Stephen Clarke is a Research Fellow at Civitas

Vince Cable. Photograph: Getty Images

Selling Circuits Short: Improving the prospects of the British electronics industry by Stephen L. Clarke and Georgia Plank was released yesterday by Civitas. It is available on PDF and Amazon Kindle

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I didn't expect to have to choose between a boyfriend and Judi Dench - but it happened

He told me I'd spoiled the cruise by not paying him enough attention. But what was I to do when Dame Judi Dench asked for a chat?

This happened around 20 years ago, in the days when a new boyfriend was staying at my house. One quite memorable mid-morning, the phone rang while we were in bed and it was the editor of the Times; then it rang again (when we were still in bed) and it was Dame Judi Dench. Yes, Judi Dench.

I was as surprised as anyone would be. True, I had recently written a radio monologue for her (about a wistful limpet stuck on a rock), but I hadn’t attended the recording, so I had never met her, or expected ever to hear her say, “Hello, is that Lynne Truss?” in that fabulous Dame Judi voice that only she possesses.

She said that she and her husband, Michael, were often invited to perform public readings; could I help by writing something? Stunned, I said that I would love to. She gave me her number. I hung up.

I can’t remember why I didn’t jump straight out of bed to start work on the Dame Judi project. But what I do remember is that when the phone rang yet again, we ignored it, on the grounds that, post-Judi, it could only be a disappointment.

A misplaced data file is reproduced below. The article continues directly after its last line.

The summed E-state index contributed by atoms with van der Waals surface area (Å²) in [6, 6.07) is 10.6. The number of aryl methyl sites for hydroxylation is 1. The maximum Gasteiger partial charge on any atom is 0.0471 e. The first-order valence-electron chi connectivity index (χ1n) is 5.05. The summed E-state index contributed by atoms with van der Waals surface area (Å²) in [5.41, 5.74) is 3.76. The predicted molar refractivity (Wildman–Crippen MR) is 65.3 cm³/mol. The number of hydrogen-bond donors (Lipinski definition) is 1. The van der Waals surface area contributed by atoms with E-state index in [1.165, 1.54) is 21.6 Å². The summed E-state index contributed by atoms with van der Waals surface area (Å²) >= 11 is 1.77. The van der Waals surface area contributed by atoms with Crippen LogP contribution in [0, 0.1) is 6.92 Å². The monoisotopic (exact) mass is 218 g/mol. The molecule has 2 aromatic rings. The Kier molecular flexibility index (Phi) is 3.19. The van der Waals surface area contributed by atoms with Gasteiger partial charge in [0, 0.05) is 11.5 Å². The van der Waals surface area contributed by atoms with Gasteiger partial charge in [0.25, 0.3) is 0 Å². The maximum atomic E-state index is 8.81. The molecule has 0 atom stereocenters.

A few months later, I was invited on a winter cruise, sailing from Colombo in Sri Lanka to Singapore. I took the boyfriend. It was only when we were changing planes at 3am that I spotted, among the other dog-tired passengers, Dame Judi with a group of friends.

Nervously, I went and said hello, what a coincidence. She said that we must talk. Then the holiday began and the boyfriend and I had a wonderful time. We met nice people and enjoyed the ship, although we consistently failed to identify our allotted muster station.

At the end of ten days, we were sitting on deck at Singapore, when I said, “Well, wasn’t that lovely?”

The boyfriend took me aback by saying, “Actually, glad you asked. No, it wasn’t.” I had spoiled the whole experience, he said, by continually talking to other people when I should have been talking to him.

I was very upset. All this time, he’d been unhappy? Casting my mind back, I realised it was true that I had made friends on board (and he hadn’t); also, at dinner, I had openly talked to the person sitting beside me, because I thought you were supposed to.

And now I stood accused of cruise-ruining! “I’ll get us some tea,” I said. “Oh, yes?” he fumed. “You’ll be gone for an hour, as usual.” And I said “No, I won’t. I promise.”

And so I went inside, wiping away my tears, and someone started chatting to me and I squeaked, “Can’t stop.” After that, I just slalomed through the throng with my head down.

Then, as I re-emerged into the sunlight with a prompt, relationship-saving cup and saucer in each hand, there was Judi Dench, and she said, “Shall we have our little chat now?” 

This article first appeared in the 26 May 2016 issue of the New Statesman, The Brexit odd squad